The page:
A couple who want to take their seriously ill baby to the US for experimental treatment against the wishes of the hospital in which he is being kept on life support have been refused permission to appeal by the Supreme Court.
Chris Gard and Connie Yates, whose son Charlie suffers from MDDS, were refused permission to appeal the High Court’s judgment yesterday, in which a judge concluded the treatment would fail the best interest test; that it would be “futile”.
The Supreme Court ordered that a further stay of the High Court’s order be granted until 5pm today in order that the European Court of Human Rights (ECtHR) can determine the appellants’ request under rule 39 of the rules of that court.
This means the issue will not be considered further by the Supreme Court, but the appellants now have the opportunity to ask the ECtHR in Strasbourg to give an indication to the UK of any interim measures which it (or the president of that court) considers should be adopted in the interests of the parties or for the proper conduct of the proceedings before it.
The parents said the test used was the wrong one.
Lady Hale (pictured) explained: “The parents argue that this is not the right legal test. In this sort of case the hospital can only interfere in the decision taken by the parents if the child is otherwise likely to suffer significant harm. But that apart, it is argued, decisions taken by parents who agree with one another are non-justiciable. Parents and parents alone are the judges of their child’s best interests. Any other approach would be an unjustifiable interference with their status as parents and their rights under article 8 of the European Convention on Human Rights.”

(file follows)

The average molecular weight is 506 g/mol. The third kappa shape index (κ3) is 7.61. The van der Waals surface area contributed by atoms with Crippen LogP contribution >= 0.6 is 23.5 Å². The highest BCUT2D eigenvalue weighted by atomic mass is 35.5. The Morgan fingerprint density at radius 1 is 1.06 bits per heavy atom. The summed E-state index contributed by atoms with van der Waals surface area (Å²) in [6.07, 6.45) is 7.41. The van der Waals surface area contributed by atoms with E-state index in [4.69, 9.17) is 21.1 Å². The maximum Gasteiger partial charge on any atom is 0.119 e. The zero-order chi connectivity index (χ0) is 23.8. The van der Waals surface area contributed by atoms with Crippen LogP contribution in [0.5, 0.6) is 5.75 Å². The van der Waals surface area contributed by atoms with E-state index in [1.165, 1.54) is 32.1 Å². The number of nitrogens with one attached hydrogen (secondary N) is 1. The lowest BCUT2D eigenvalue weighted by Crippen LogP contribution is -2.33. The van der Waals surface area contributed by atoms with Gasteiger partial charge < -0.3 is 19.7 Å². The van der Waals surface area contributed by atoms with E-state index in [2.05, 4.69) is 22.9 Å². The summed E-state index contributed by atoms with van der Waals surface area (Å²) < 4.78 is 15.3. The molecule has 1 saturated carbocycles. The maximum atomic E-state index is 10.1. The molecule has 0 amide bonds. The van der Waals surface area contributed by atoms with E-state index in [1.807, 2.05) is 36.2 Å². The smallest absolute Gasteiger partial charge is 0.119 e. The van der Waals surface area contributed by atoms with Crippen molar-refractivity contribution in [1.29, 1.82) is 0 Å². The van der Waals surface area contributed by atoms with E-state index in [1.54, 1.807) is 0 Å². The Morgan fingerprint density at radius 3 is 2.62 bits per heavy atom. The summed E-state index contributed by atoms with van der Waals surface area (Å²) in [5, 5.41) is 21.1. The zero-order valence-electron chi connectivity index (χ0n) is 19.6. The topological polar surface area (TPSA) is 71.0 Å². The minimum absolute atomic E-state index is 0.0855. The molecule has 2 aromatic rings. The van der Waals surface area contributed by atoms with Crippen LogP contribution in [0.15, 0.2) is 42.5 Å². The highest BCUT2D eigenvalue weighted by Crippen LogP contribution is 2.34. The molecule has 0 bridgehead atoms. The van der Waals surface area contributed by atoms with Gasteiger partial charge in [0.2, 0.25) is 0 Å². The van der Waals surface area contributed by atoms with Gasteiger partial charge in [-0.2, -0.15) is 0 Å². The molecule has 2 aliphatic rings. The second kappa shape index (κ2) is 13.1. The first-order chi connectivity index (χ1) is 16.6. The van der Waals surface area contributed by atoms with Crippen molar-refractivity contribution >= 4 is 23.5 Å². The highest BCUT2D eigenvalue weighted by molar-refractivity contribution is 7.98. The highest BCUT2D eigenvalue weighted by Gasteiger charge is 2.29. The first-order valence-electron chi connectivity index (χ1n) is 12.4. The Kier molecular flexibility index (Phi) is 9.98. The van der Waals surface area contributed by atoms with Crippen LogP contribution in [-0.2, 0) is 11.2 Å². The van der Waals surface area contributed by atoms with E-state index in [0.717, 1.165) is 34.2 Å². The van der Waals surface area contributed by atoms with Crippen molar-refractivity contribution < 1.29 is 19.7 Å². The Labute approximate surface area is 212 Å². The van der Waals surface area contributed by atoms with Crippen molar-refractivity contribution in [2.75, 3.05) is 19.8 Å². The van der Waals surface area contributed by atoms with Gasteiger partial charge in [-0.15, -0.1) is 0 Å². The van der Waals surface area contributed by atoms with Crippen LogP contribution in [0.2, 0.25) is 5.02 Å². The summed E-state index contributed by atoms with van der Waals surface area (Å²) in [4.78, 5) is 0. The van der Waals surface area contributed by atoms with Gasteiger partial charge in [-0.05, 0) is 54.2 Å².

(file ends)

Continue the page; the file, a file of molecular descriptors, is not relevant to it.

She added, however, that “there are several answers to this argument”.
“Firstly, applications such as this are provided for by statute: the Children Act of 1989. There was an application for a specific issue order in this case, as well as under the inherent jurisdiction of the High Court. Both are governed by the same principles. Section 1, sub-section 1 of the Children Act 1989 provides that the welfare of the child shall be the paramount consideration in any question concerning the upbringing of the child in any proceedings. This provision reflects but is stronger than Article 3.1 of the United Nations Convention on the Rights of the Child, which says that in any official action concerning the child, the child’s best interests shall be a primary consideration.”
Furthermore, the Deputy President of the Supreme Court noted that where “there is a significant dispute about a child’s best interests the child himself must have an independent voice in that dispute. It cannot be left to the parents alone. This has happened in this case because Charlie has been represented by a guardian”.
“That guardian has investigated the case in his best interests and the guardian agrees with the hospital and with the judge’s decision.”
Lady Hale said: “Finally, the European Court of Human Rights has firmly stated that in any judicial decision where the rights under article 8 of the parents and the child are at stake, the child’s rights must be the paramount consideration. If there is any conflict between them the child’s interests must prevail.
“In short, therefore, it is quite clear that the hospital was entitled to bring these proceedings, and the judge was required to determine the outcome of these proceedings. In doing so, he applied the right test and his factual findings cannot be challenged on appeal. It follows, that the proposed appeal does not raise an arguable point of law of general public importance and so permission to appeal must be refused.”